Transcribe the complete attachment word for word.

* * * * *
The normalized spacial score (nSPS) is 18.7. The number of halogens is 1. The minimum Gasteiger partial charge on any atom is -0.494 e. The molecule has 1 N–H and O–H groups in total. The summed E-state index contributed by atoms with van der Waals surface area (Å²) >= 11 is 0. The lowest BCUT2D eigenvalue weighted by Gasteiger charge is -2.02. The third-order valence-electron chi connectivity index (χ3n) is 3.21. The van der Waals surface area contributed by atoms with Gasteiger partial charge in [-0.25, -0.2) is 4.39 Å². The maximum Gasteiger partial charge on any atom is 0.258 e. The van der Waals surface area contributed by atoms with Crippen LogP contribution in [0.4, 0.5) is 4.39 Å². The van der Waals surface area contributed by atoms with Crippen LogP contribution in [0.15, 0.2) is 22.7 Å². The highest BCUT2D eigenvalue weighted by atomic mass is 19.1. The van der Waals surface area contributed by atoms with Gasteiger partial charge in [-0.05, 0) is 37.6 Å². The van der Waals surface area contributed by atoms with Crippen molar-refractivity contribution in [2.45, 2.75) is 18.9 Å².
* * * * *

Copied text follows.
The normalized spacial score (nSPS) is 18.7. The number of halogens is 1. The minimum Gasteiger partial charge on any atom is -0.494 e. The molecule has 1 N–H and O–H groups in total. The summed E-state index contributed by atoms with van der Waals surface area (Å²) >= 11 is 0. The lowest BCUT2D eigenvalue weighted by Gasteiger charge is -2.02. The third-order valence-electron chi connectivity index (χ3n) is 3.21. The van der Waals surface area contributed by atoms with Gasteiger partial charge in [-0.25, -0.2) is 4.39 Å². The maximum Gasteiger partial charge on any atom is 0.258 e. The van der Waals surface area contributed by atoms with Crippen LogP contribution in [0.4, 0.5) is 4.39 Å². The van der Waals surface area contributed by atoms with Crippen LogP contribution in [0.15, 0.2) is 22.7 Å². The highest BCUT2D eigenvalue weighted by atomic mass is 19.1. The van der Waals surface area contributed by atoms with Gasteiger partial charge in [-0.05, 0) is 37.6 Å². The van der Waals surface area contributed by atoms with Crippen molar-refractivity contribution in [2.45, 2.75) is 18.9 Å².